The review performed in TRI-VALUE provides overwhelming evidence that research and innovation projects are producing a large quantity of relevant outputs. However, only a small share of projects delivered new services, new products, new norms and standards or patents, which may reflect the fact that TRI in FP7 is still focusing much more on basic research and early stage development rather than closer to market applications. It is still too early to say whether the project results will result in economic exploitation in many cases, however when looking at how the outputs are used and adopted by the relevant communities, results are less visible than the overall magnitude of the outputs production, with the research community emerging as the main user of the outputs produced. While most FP7 transport projects might have wider societal impacts in some way or another, in most cases those impacts will only arise in the long term and were not possible to quantify in TRI-VALUE. This a need to improve the measurement and quantification of project benefits and impacts and a new mechanism for following the impacts of projects after the official completion date (i.e. 5 years). In general, there is a positive evaluation of projects’ consideration of policy objectives in their work, in particular for GHG reduction and safety, and TRI-VALUE analysis has shown that transport research is responding to transport societal challenges, although in different ways across modes. There is still room for improvement regarding the links between transport research and innovation and the societal challenges; however, it is clear that there is a very good basis since there is already substantial relevant work taking place. TRI-VALUE also assessed the extent to which transport research projects are contributing to policy formulation. Results show that this is a major component of transport research and innovation.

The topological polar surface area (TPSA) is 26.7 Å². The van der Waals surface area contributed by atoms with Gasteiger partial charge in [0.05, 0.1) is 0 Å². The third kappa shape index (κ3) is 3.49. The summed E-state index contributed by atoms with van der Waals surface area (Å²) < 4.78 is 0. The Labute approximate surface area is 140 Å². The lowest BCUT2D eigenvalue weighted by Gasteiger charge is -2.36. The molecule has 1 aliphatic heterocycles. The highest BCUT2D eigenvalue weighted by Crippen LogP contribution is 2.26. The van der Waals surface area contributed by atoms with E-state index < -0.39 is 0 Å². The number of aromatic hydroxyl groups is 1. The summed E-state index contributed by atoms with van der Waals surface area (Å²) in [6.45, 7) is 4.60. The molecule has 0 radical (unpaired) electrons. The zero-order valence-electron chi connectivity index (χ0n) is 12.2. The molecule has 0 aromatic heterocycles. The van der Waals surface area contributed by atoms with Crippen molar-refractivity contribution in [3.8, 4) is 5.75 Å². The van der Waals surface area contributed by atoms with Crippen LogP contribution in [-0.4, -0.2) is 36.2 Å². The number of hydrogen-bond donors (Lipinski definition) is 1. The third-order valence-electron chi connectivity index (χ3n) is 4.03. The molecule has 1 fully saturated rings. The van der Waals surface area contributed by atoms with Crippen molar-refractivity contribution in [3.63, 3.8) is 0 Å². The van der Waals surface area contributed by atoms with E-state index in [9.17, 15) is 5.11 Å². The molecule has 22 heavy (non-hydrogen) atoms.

TRI-VALUE evaluation concluded that the Transport Programme shows a large contribution to the achievement of the FP7 objectives and of the “Cooperation” specific program and reveals a strong European Added Value. FP7 Transport research also shows a good level of achievement of project objectives and expected impacts set out in the annual work programmes. Although multidisciplinarity was encouraged throughout the Transport Program, cross-cutting activities still lack an appropriate framework. Procedures for priority setting and Work Programme design are well established contributing to the realisation of ETP Strategic Agendas. Transport research had a substantial contribution to the formulation, implementation and assessment of Community policies and has provided initiatives to engage the public beyond the research community, in the debate on scientific issues and research results as well as in the field of scientific communication and education. This reflects the fact that transport research shows an adequate adoption of measures for dissemination, knowledge transfer and broader engagement. Regarding SME involvement, Transport research largely exceeds the threshold established for FP7. The collaborative research in transport allowed the creation of networks of excellence on transport research but, while the number of International cooperation actions supported has increased this cooperation is still limited. TRI-VALUE also concluded that transport research responds to transport societal challenges, although in different ways, and it produced positive impacts on innovative activity.